Events

Date: 19/10/17 to 18/03/18
Venue: Museum of the History of Science, Broad Street, Oxford, Oxfordshire, OX1 3AZ

Explore the microbial world, antibiotics and technology through art.The internationally renowned artist Anna Dumitriu takes visitors on an artistic journey through infection, from the Romantic period to contemporary synthetic biology.Opening times: Tuesday - Sunday, 12-5pm

Date: 18/11/17
Venue: Bate Collection, Faculty of Music, St Aldate's, Oxford, Oxfordshire, OX1 1DB

A day of family events featuring: A treasure trail, live musical performances and demonstrations. Plus a chance to play some of the instruments in the handling collection.

Date: 18/11/17 to 19/11/17
Venue: Ashmolean Museum, Beaumont Street, Oxford, OX1 2PH

A big weekend exploring how light, music and food connects communities and faiths.Come and join us for a dazzling weekend of activities, talks and craft for all ages. Find out more about how Oxford’s religious communities celebrate the festival of light. Listen to local choirs and live music, make a geometric card, join a tour, have a go at chanting or meditation, or sample some delicious food from Oxford’s community stalls.All One World activities will be FREE, but booking will be required for some talks and tours.With thanks to The Worswick Family, The Oxford Foundation, the Oxford Civic Society and our other supporters.

Date: 18/11/17
Venue: Museum of Natural History, Parks Road, Oxford, Oxfordshire, OX13PW

Neuroscientists share their research in an informal talk and demonstration.

Date: 21/11/17
Venue: Museum of Natural History, Parks Road, Oxford, Oxfordshire, OX13PW

Pick up an activity bag and explore the Museum with some of our furry friends.

Date: 22/11/17
Venue: Museum of the History of Science, Broad Street, Oxford, Oxfordshire, OX1 3AZ

Visit BioArt and Bacteria with the artist Anna Dumitriu and see the creative process behind the exhibition.No need to book.Part of the special exhibition Anna Dumitriu: BioArt and Bacteria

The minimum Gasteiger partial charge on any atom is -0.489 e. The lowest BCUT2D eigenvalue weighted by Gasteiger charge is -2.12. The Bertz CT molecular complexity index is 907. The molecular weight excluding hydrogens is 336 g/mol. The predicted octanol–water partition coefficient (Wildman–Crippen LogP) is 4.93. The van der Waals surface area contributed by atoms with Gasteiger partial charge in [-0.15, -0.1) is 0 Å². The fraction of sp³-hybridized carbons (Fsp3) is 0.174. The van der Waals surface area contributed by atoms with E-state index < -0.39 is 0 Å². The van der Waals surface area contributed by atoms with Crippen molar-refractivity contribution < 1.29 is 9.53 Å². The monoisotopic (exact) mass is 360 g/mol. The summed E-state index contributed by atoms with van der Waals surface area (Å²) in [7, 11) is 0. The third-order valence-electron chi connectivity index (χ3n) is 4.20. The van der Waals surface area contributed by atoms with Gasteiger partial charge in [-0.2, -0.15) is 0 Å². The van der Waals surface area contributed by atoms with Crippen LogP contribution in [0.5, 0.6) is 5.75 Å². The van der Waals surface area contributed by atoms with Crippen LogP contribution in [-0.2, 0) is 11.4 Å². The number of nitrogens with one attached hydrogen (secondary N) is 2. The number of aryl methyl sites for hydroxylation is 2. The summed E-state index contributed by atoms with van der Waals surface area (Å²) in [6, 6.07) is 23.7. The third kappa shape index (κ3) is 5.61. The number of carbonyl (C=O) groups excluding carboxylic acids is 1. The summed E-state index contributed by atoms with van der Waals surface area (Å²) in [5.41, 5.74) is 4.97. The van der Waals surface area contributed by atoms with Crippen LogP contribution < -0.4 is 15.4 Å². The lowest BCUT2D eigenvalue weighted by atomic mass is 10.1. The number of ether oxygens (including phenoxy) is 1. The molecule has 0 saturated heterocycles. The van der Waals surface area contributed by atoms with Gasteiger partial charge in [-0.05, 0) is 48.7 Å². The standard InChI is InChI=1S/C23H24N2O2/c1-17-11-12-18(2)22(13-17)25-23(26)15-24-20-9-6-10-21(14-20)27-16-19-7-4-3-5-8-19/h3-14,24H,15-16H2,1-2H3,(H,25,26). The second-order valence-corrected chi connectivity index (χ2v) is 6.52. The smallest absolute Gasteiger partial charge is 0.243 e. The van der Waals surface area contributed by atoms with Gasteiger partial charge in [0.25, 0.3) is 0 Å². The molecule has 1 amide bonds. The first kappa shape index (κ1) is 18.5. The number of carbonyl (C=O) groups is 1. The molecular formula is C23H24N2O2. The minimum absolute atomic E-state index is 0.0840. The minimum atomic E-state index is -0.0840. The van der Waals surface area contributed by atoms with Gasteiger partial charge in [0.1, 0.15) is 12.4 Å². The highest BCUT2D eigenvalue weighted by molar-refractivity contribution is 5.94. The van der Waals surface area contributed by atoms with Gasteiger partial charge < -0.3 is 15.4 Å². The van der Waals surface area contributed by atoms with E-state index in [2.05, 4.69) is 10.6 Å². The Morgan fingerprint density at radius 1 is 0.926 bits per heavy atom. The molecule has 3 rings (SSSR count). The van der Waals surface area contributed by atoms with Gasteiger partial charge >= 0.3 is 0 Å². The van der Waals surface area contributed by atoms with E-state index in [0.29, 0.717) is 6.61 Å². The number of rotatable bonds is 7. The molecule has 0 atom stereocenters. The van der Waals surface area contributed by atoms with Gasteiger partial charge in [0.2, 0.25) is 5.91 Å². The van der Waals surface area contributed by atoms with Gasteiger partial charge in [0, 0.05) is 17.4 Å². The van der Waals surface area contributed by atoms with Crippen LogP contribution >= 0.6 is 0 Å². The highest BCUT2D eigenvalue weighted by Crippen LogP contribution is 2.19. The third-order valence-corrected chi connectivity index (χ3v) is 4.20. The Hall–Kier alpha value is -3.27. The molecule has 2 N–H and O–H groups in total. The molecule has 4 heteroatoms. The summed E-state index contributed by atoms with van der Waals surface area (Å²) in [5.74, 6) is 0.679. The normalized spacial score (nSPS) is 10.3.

Date: 22/11/17
Venue: Museum of Natural History, Parks Road, Oxford, OX1 3PW

Written language and alphabets are cultural creations, but our capacity to learn how to read and write is rooted in our biology. Professor Kate Nation describes recent progress in the science of learning to read.

Date: 24/11/17
Venue: Ashmolean Museum, Beaumont Street, Oxford, Oxfordshire, OX1 2PH

This international conference is held in conjunction with the exhibition Qu Leilei: A Chinese Artist in Britain, opening at the Ashmolean Museum in November 2017, showing the artist’s progression from calligraphic collage to an exploration of new ink language blending lively brushwork with western technique.The conference Qu Leilei: The Stars and After will discuss different aspects of Qu Leilei’s (b. 1951) painting and explore his story alongside those of fellow avant-garde ‘Stars Group’ members within the wider context of Chinese art history highlighting the impact of living in the West on individual artistic development. The conference will conclude with an in conversation event with Qu Leilei.Confirmed speakers are Katie Hill (Sotheby’s Institute of Art, London), Franziska Koch (University of Heidelberg), Eric Lefebvre (Cernuschi Museum, Paris), Yan Liu (Ashmolean Museum, Oxford), Alexandra Munroe (Solomon R. Guggenheim Museum, New York). The conversation will be chaired by Shelagh Vainker (Ashmolean Museum, Oxford).

Date: 25/11/17
Venue: Museum of Natural History, Parks Road, Oxford, Oxfordshire, OX13PW

Investigate, experiment and discover surprising things with scientists from Oxford University at our big science fair bonanza. Ages 8+.

Date: 28/11/17
Venue: Weston Library, Broad Street, Oxford, OX1 3BG

The Bodleian’s Douce manuscripts include a curious volume of unpublished poems, MS. Douce 201, dated c.1750, and transcribed in a grand, uneven calligraphic hand. The six works it contains are English satires by an unknown author. Together they represent a uniquely obsessive act of homage to Alexander Pope, marked by expert engagement and deep resentment. Dr Paddy Bullard looks at recent research that has identified the author of MS. Douce 201, and uses it to piece together the extraordinary story of the manuscript’s creation.

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